May 27, 2019
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Census: Bangor lost population again in 2015

BDN file | BDN
BDN file | BDN
Bangor's population continued to drop in 2015, according to newly released estimates that show growth across the largest southern Maine communities and in Waterville last year.

PORTLAND, Maine — Bangor’s population continued to drop in 2015, according to newly released estimates that show growth across the largest southern Maine communities and in Waterville last year.

Among the state’s 35 most populous communities — from Portland to Gray — Bangor’s population is among the fastest to decline since 2010. The American Community Survey estimates show Presque Isle, Caribou, Augusta, Brewer and Bath shrunk at a faster rate.

The latest census figures offer a closer look at the continuing overall decline of the state’s population, with southern counties projected to pick up more people as cities and towns beyond Cumberland and York counties struggle to grow.

The latest figures project Bangor’s population dropped by about 250 in the past year, landing at an estimate of 32,391. Since 2010, the area’s population was estimated to fall by about 2 percent.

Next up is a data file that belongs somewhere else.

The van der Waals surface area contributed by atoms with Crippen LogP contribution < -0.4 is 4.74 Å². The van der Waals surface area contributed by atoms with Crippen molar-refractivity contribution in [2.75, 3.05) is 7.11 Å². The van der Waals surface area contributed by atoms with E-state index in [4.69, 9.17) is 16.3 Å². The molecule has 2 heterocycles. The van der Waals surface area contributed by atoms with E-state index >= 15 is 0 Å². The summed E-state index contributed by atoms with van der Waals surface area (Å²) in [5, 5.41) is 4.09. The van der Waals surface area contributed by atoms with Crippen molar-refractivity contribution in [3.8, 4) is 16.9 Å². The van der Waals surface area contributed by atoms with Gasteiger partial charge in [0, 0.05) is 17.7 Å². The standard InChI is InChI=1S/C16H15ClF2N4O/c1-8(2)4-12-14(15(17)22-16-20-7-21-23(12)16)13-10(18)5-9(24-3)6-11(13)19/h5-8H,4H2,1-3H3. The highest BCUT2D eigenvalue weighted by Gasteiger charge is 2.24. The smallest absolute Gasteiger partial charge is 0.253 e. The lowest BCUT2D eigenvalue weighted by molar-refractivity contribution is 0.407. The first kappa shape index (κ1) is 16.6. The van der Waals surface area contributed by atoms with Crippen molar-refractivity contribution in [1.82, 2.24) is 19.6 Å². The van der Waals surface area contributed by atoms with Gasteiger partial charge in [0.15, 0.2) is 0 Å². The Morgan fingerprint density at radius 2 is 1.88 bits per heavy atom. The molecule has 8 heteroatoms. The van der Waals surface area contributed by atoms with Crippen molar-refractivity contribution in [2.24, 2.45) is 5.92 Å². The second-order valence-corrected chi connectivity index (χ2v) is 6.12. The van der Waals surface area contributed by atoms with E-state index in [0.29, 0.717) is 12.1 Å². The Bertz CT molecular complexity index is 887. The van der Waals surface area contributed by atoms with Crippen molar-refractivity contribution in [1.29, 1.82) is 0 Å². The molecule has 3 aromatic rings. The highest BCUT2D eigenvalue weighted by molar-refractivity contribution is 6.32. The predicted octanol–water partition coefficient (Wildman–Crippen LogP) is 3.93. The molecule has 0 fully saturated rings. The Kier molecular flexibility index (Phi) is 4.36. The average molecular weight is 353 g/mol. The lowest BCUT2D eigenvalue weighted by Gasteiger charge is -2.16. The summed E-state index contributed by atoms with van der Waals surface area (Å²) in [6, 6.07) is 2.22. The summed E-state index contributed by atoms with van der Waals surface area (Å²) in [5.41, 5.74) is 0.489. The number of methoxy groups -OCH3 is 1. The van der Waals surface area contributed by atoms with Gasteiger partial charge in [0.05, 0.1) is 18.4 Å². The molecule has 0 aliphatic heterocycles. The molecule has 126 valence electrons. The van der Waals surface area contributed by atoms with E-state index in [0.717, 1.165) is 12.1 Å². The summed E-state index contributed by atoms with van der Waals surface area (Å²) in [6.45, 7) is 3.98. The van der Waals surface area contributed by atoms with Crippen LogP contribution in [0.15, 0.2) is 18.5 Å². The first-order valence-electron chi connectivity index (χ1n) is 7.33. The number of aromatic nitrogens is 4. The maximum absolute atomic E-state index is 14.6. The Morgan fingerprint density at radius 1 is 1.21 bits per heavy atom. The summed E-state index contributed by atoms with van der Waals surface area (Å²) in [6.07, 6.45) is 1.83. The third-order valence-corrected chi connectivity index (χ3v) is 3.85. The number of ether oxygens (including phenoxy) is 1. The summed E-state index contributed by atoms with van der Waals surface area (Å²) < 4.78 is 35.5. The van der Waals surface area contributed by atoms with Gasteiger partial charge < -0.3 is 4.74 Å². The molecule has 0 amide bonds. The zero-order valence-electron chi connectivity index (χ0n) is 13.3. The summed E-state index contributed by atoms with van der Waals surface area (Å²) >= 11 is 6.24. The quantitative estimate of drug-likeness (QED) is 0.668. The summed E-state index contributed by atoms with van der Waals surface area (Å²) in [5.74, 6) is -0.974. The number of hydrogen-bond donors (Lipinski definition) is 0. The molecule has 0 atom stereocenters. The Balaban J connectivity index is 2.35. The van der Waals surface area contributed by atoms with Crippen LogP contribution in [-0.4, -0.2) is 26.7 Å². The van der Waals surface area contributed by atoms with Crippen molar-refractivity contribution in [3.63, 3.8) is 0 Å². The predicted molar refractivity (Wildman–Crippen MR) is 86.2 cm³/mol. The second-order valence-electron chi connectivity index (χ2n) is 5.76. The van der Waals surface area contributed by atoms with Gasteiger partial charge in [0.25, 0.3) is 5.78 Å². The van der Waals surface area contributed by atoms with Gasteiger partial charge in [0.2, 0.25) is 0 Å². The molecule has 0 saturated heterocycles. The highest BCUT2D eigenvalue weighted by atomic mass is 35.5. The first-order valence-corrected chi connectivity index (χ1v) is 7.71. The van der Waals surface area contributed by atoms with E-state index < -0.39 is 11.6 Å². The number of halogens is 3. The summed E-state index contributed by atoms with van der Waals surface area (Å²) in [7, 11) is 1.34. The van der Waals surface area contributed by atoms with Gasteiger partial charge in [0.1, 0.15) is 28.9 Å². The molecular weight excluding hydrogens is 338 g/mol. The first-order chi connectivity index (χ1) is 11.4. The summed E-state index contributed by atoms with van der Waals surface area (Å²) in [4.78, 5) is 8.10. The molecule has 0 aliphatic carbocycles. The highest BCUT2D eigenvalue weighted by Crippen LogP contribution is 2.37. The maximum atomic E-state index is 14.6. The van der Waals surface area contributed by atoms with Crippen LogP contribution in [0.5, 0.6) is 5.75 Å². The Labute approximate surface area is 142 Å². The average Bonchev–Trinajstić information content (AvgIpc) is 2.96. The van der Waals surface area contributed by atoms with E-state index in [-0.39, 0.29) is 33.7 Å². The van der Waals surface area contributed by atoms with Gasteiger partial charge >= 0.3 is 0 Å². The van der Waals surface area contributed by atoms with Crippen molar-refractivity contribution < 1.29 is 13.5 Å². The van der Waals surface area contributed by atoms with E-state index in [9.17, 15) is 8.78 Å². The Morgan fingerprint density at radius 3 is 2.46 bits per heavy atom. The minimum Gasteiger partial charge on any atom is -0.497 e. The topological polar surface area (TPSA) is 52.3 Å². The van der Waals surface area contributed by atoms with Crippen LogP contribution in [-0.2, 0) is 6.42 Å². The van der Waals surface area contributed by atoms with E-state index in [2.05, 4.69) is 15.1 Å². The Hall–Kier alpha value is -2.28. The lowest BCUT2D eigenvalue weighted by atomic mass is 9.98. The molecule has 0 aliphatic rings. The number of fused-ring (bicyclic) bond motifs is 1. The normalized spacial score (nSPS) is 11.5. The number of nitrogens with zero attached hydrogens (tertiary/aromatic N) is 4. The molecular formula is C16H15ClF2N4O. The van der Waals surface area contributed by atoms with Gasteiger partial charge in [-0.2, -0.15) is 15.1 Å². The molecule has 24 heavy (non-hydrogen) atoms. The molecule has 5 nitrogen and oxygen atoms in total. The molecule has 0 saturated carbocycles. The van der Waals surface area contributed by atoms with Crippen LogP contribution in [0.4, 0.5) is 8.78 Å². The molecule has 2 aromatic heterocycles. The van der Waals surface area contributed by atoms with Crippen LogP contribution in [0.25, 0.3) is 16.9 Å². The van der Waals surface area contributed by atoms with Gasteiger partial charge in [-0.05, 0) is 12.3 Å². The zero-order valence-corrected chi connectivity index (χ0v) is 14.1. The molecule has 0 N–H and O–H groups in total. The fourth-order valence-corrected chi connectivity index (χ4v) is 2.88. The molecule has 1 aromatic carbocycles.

Within the 35 largest communities, Waterville and Topsham were the only ones outside Cumberland and York counties where the populations were estimated to grow in 2015. Since 2010, Orono and Waterville have posted the largest increases outside southern Maine.

The data do not reflect results of a door-to-door census, but the best estimates of Census Bureau demographers to suss out what’s happening to populations in communities throughout the country.

While the population has gradually shifted south, that hasn’t much changed the rank of Maine’s most populous communities. Among those towns, Augusta, Presque Isle, Caribou and Bath have declined at the fastest rates relative to other towns, with Presque Isle falling four spots, dropping below Brewer and the southern Maine communities of Wells, Kittery and Cape Elizabeth.

Estimated changes in 2015 altered where a few communities stood in relation to one another. Brewer fell back to 24th after a year at 23rd. Presque Isle and Bath both dropped one spot.

Those rankings of individual communities don’t account for any room for error in the census estimates, meaning the real rankings could differ.

But they do show that there is not much jockeying among the state’s largest communities, at least in the last five years.

Looking back decades, there is a clear trend of southern and central Maine counties gaining population as Aroostook and Washington counties, in particular, have faced the steepest declines.

 



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